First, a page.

Edinburgh Fringe 2022
Mythology and professional wrestling collide – very literally – in this thrilling reimagining of Norse creation stories. Featuring a cast of professional wrestlers, The Mythological Theatre has created an unmissable evening of full contact theatre.
The Mythological Theatre’s debut show is a tour-de-force journey through Norse mythology, starting from the very beginning, the creation of the Nine Worlds, and Odin is our guide. In the hour that follows we witness the trials and tribulations that the gods face, all told through the glorious medium of professional wrestling.
And really, there is no more perfect a medium for these stories. Each god’s character is writ large in the performers’ physicalities, from Thor’s straightforward strength to Loki’s cunning. Coming from a society famed – at least in popular media – for its martial prowess, it is perhaps unsurprising that Norse mythology is fraught with physical conflict and this is thrillingly expressed here. There is a real sense of danger to each battle, as the cast bring their years of experience as professional wrestlers to bear. This is no half-hearted stage combat, but real full contact wrestling, with all of the risk that the form brings with it. It is phenomenally impressive and very easy to imagine, watching performers being hurled across the stage, that you really are watching battles between gods and giants.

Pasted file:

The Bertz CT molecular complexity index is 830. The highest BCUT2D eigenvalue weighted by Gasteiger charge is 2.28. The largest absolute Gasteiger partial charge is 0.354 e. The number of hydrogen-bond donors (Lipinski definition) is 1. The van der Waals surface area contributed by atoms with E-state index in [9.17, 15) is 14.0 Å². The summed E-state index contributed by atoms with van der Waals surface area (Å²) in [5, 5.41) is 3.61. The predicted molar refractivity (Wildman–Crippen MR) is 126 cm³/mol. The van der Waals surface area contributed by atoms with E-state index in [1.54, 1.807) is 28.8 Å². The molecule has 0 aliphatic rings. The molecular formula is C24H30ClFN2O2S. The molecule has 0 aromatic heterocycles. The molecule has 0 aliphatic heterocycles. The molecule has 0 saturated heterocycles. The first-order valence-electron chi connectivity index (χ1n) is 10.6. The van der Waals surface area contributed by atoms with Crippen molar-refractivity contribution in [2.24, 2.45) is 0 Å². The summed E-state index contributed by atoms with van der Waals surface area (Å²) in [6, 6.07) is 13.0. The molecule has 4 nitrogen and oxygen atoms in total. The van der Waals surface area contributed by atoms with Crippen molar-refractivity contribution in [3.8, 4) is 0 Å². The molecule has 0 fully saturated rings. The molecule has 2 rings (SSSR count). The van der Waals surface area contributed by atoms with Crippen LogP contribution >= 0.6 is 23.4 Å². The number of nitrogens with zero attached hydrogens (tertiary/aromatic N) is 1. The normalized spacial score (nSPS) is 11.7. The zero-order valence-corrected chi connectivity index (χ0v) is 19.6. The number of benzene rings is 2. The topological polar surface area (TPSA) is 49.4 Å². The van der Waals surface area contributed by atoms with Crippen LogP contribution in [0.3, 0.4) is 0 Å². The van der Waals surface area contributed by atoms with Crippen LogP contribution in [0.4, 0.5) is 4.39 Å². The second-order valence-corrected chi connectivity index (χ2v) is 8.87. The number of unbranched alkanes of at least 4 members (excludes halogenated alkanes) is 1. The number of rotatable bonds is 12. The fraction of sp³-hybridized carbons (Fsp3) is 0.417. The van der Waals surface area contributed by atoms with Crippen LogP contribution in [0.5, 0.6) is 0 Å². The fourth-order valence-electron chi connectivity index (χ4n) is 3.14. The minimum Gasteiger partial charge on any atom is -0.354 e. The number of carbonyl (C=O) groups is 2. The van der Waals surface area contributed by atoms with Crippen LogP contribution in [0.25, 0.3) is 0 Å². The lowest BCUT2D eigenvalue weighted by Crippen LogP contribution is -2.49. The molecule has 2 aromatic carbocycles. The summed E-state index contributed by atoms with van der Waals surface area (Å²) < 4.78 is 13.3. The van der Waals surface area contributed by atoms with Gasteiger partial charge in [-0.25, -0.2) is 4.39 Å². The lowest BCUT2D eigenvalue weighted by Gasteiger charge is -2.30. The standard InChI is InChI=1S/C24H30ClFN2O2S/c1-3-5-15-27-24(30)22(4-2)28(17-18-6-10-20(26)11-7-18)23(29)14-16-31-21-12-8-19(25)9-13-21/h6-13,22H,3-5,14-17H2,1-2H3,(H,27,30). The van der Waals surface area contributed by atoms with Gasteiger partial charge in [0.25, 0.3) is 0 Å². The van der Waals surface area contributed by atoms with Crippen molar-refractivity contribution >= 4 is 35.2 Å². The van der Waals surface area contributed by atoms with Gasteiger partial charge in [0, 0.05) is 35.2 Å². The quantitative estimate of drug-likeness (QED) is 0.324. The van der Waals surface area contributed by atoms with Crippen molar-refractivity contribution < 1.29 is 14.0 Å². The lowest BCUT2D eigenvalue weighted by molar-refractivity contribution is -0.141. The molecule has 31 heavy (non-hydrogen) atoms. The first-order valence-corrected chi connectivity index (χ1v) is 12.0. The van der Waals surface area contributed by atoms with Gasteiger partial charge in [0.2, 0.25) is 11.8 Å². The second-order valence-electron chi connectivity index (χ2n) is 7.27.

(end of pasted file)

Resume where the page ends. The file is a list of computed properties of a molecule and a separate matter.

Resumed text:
For all the fighting is spectacular, this is far from mere spectacle. Ed Gamester’s script updates the myths you may be familiar with, providing much-needed clarity in places, and introducing moral ambiguity in others. I won’t spoil it, but there are some surprising villains here. There is some fine acting too, with stand out performances from Gamester in the role of the imposing and headstrong Odin, and Michael Reece, who imbues Loki with twinkling charm and deep-seated emotion.
One of the great strengths of Mythos: Ragnarok is that it doesn’t tell its audience who they should root for. Instead we are left to decide who the faces and heels are for ourselves. (That’s the heroes and villains, if you aren’t familiar with wrestling parlance.) Wrestling is such a present and immediate form of storytelling and the audience are very much involved in this, booing, cheering, and chanting. This audience participation feels particularly apt given the subject matter; myths are stories that belong to the people, after all.
As Gamester informs us at the end of the show, part of the reason he created Mythological Theatre is because wrestlers like him and his cast are not taken seriously as performance artists, despite being a physically demanding and dangerous discipline, requiring them to improvise fights, often at a moment’s notice, while adhering to complex storylines. Mythos: Ragnarok proves beyond doubt that these performers deserve the industry’s and their audiences’ respect and admiration. It walks a careful tightrope, catering to wrestling fans and mythology lovers alike, providing references and jokes to please both, while remaining welcoming to audiences members who have no prior knowledge of either. Adrenaline-inducing stunts mix with meaty storytelling to create an evening that is truly unforgettable.